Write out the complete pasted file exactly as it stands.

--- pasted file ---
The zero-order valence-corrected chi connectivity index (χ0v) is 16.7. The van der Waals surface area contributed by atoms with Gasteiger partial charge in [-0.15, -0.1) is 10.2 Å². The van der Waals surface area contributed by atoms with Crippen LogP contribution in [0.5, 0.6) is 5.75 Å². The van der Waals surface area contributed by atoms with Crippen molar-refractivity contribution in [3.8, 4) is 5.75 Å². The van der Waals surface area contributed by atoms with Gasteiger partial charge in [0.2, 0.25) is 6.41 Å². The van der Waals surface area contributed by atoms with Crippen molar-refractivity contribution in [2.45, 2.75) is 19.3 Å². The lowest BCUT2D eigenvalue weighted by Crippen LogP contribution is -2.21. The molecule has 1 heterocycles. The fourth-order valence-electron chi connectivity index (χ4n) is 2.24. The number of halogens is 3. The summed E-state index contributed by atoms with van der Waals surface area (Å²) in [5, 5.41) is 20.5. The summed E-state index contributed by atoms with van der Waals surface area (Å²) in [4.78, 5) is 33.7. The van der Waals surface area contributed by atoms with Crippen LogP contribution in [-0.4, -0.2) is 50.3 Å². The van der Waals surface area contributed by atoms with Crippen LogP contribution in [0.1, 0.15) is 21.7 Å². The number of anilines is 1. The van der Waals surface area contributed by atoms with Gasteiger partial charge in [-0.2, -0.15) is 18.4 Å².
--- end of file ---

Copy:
The zero-order valence-corrected chi connectivity index (χ0v) is 16.7. The van der Waals surface area contributed by atoms with Gasteiger partial charge in [-0.15, -0.1) is 10.2 Å². The van der Waals surface area contributed by atoms with Crippen LogP contribution in [0.5, 0.6) is 5.75 Å². The van der Waals surface area contributed by atoms with Crippen molar-refractivity contribution in [3.8, 4) is 5.75 Å². The van der Waals surface area contributed by atoms with Gasteiger partial charge in [0.2, 0.25) is 6.41 Å². The van der Waals surface area contributed by atoms with Crippen molar-refractivity contribution in [2.45, 2.75) is 19.3 Å². The lowest BCUT2D eigenvalue weighted by Crippen LogP contribution is -2.21. The molecule has 1 heterocycles. The fourth-order valence-electron chi connectivity index (χ4n) is 2.24. The number of halogens is 3. The summed E-state index contributed by atoms with van der Waals surface area (Å²) in [5, 5.41) is 20.5. The summed E-state index contributed by atoms with van der Waals surface area (Å²) in [4.78, 5) is 33.7. The van der Waals surface area contributed by atoms with Crippen LogP contribution in [-0.4, -0.2) is 50.3 Å². The van der Waals surface area contributed by atoms with Crippen LogP contribution in [0.1, 0.15) is 21.7 Å². The number of anilines is 1. The van der Waals surface area contributed by atoms with Gasteiger partial charge in [-0.2, -0.15) is 18.4 Å².